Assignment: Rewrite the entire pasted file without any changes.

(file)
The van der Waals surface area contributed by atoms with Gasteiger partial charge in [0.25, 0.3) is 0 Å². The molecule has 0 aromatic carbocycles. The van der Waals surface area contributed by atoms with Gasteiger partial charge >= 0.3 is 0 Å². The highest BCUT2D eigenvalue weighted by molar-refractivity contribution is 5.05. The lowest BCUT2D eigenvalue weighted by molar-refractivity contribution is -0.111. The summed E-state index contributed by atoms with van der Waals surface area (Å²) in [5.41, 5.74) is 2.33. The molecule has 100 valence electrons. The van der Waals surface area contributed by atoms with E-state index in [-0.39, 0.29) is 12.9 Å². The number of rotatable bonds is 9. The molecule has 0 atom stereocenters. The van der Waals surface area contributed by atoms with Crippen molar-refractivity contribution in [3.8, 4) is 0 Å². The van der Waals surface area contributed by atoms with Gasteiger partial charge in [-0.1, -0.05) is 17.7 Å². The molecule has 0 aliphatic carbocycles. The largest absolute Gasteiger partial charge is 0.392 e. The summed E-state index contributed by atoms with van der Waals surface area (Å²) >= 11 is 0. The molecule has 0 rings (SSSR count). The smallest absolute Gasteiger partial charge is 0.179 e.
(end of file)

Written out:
The van der Waals surface area contributed by atoms with Gasteiger partial charge in [0.25, 0.3) is 0 Å². The molecule has 0 aromatic carbocycles. The van der Waals surface area contributed by atoms with Gasteiger partial charge >= 0.3 is 0 Å². The highest BCUT2D eigenvalue weighted by molar-refractivity contribution is 5.05. The lowest BCUT2D eigenvalue weighted by molar-refractivity contribution is -0.111. The summed E-state index contributed by atoms with van der Waals surface area (Å²) in [5.41, 5.74) is 2.33. The molecule has 100 valence electrons. The van der Waals surface area contributed by atoms with E-state index in [-0.39, 0.29) is 12.9 Å². The number of rotatable bonds is 9. The molecule has 0 atom stereocenters. The van der Waals surface area contributed by atoms with Crippen molar-refractivity contribution in [3.8, 4) is 0 Å². The van der Waals surface area contributed by atoms with Gasteiger partial charge in [-0.1, -0.05) is 17.7 Å². The molecule has 0 aliphatic carbocycles. The largest absolute Gasteiger partial charge is 0.392 e. The summed E-state index contributed by atoms with van der Waals surface area (Å²) >= 11 is 0. The molecule has 0 rings (SSSR count). The smallest absolute Gasteiger partial charge is 0.179 e.